The Royal Gorge Route Railroad is a highly visible piece of the Fremont County economy, bringing 150,000 riders and $30 million in economic activity per year to south-central Colorado, owner Mark Greksa says.
Of the many business challenges stampeding through Greksaâ€™s mind these days, one has emerged in recent weeks as a major hurdle to reopening: Liability insurance, specifically the lack of available liability insurance coverage for COVID-19. The absence of such coverage could be a real show-stopper for the railroad, Greksa said, as it could for Coloradoâ€™s ski industry, its restaurants, theaters, beer halls, and basically any business where employees have direct contact with customers.
Greksa is calling on state lawmakers to take action to insulate businesses like his from lawsuits around the coronavirus-caused disease. Itâ€™s becoming clear the insurance industry doesnâ€™t intend to provide that protection.
â€œI think itâ€™s crucial for the state of Colorado that we take action now,â€ Greksa said. â€œOtherwise businesses are going to be very reluctant to reopen and itâ€™s going to be very damaging to our economy.â€
The CaÃ±on City-based railroad is looking to buy a $10 million liability insurance policy after its last provider exited the market. A potential new provider recently added an exclusion to its policies when it comes to covering claims related to COVID-19. At least one other insurer the railroad has checked in with was in the process of writing an exclusion of its own.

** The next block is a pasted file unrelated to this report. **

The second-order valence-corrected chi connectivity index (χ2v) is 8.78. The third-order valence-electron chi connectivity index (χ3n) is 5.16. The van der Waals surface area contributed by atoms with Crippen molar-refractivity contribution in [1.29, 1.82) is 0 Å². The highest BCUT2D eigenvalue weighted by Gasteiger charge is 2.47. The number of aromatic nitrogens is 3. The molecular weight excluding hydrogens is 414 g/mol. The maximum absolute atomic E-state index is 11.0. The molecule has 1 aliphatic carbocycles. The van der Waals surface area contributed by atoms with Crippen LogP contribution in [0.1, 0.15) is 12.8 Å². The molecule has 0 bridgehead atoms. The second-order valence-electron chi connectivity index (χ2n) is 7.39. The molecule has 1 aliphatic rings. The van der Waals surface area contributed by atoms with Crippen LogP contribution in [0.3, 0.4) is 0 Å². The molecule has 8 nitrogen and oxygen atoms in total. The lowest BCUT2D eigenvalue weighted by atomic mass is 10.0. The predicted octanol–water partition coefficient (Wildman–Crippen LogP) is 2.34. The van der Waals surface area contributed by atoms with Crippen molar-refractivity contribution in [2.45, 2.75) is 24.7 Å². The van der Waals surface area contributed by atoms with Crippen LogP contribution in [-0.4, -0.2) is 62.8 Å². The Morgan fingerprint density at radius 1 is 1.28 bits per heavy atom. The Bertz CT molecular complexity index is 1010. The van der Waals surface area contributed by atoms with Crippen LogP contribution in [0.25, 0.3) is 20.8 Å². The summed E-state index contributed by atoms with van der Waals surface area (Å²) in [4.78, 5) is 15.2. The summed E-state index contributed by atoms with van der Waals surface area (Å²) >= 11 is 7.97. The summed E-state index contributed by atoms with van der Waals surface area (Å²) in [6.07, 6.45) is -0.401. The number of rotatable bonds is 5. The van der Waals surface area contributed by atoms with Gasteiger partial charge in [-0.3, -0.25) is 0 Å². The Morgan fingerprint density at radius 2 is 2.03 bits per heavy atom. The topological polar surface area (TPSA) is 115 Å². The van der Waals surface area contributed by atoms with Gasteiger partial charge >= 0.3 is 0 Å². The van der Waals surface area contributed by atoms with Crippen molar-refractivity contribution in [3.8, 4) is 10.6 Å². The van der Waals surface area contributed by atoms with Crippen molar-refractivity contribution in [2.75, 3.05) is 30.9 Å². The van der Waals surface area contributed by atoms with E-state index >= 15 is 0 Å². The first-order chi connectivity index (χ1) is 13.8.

Greksa has a workersâ€™ compensation policy that he is confident will cover his employees in the event they contract the illness. Heâ€™s more concerned about bringing them back to work. Some of the staffers he had to lay off after business shutdowns went into effect in March are now facing evictions or relying on government food assistance. His pared-back staff of 40 is floating on a raft of federal Paycheck Protection Program money that runs out in June.
Without liability coverage, though, the railroad is exposed to lawsuits from potential future passengers related to the virus. Even with expanded cleaning protocols, plans to limit trips to fewer than 300 riders on trains that could accommodate 700 people and other safety measures, itâ€™s a risk Greksa says he canâ€™t afford to take.
â€œI donâ€™t want to deal with frivolous lawsuits that take time and money,â€ Greksa said. â€œWhen you have an insurance company that wonâ€™t cover you, you are flapping out in the breeze and that will put any business out of business.â€
Tom Henderson, an attorney with Denverâ€™s Burg Simpson Law Firm who represents policyholders in disputes with insurers, said heâ€™s not surprised to hear of companies moving to build walls in liability policies that exclude COVID-19 coverage.
He speculated that such exclusions could have major impacts on amusement parks, sports franchises and other businesses dependent on bringing masses of people through their gates. He expects that the practice will soon be widespread if it isnâ€™t already.